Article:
Remember the computer shop repairman/owner who found Hunter Biden’s laptop filled with incriminating evidence that a majority of the mainstream media buried in order to protect then-candidate Joe Biden?
According to the Washington Examiner, Mr. John Paul Mac Isaac is back, and this time he brought a lawyer.
So, why would he be filing a massive defamation lawsuit against Twitter? Simple. Because Twitter was extremely fast to label tweets reporting the laptop’s discovery as a violation of their policy on posting “hacked” materials. That was not the case, as Issac had full legal rights of ownership of the laptop after it sat in his store, never to be retrieved.
In other words, Issac was essentially labeled a “hacker,” falsely, and as a result, his reputation, including his business, took a huge hit.
“Plaintiff is not a hacker and the information obtained from the computer does not constitute hacked materials because Plaintiff lawfully gained access to the computer, first with the permission of its owner, Biden, and then, after Biden failed to retrieve the recovered data despite Plaintiff’s reuses, in accordance with the Mac Shop’s abandoned property police,” Mac Isaac’s lawyer wrote in the federal lawsuit. “Plaintiff, as a direct result of Defendant Twitter’s actions and statements, is now widely considered a hacker.”
This isn’t the first time he’s attempted to sue over the matter. He filed a similar lawsuit in the same South Florida court last year, but it was tossed out by a judge over jurisdictional issues. But he has a different plan this time.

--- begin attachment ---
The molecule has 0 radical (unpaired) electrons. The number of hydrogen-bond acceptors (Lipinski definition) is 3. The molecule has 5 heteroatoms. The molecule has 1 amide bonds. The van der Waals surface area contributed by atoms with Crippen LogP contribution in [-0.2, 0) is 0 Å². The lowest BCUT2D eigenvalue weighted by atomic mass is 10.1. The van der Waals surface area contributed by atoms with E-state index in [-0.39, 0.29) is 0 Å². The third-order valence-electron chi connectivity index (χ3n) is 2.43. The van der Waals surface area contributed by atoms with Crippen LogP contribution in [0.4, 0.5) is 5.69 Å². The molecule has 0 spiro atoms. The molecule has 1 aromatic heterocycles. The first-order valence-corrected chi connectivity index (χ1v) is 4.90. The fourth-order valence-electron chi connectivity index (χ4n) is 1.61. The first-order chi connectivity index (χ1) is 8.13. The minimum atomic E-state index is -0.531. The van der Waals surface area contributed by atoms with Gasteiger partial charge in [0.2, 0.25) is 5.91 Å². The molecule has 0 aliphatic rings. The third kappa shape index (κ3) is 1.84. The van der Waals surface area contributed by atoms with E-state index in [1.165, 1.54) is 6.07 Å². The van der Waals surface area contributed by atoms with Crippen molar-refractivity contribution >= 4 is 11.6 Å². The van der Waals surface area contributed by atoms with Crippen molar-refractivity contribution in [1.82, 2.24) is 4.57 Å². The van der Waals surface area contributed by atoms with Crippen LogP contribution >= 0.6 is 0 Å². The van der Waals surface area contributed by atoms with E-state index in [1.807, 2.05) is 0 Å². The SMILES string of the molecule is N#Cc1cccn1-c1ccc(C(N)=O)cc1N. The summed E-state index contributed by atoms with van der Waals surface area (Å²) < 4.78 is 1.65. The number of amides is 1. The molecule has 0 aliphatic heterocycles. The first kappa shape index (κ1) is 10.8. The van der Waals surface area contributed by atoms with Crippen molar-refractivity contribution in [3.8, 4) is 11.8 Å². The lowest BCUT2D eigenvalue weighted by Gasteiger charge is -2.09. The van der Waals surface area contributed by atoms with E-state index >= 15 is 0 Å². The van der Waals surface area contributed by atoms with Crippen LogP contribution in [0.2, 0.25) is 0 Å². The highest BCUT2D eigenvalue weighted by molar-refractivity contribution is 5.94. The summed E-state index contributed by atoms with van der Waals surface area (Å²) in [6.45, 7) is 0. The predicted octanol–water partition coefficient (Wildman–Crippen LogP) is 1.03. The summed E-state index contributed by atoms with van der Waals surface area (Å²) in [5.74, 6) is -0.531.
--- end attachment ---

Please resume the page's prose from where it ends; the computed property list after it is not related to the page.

“In his new lawsuit, Mac Isaac attempts to bypass the jurisdiction issue. He also says that there had been defamation damages greater than $75,000 and that the exact award amount could be determined after a trial,” the Examiner’s report said.
Perhaps even sweeter than a pile of money is the fact that Issac has requested that Twitter “make a public retraction of all false statements and to issue a public apology,” — which is something that the social media giant is not exactly known for doing.
Issac’s lawyer went on to contend that Twitter knew better than to label the information as “hacked materials.”
“Twitter knew or should have known that its statement that the New York Post’s story contained hacked materials would cause harm to the Plaintiff,” his attorney wrote.
As you’ll remember, there was a long standoff between Twitter and the New York Post, the outlet that broke the laptop story. Twitter initially blocked all URL’s pointing to the bombshell story, but later gave in, admitting that they were wrong to block the links.
Only time will tell how Issac’s case shakes out, but hopefully, he’s able to land a victory when it’s all said and done, at least to get his reputation back.
ARTICLE SOURCE: thefederalistpapers.org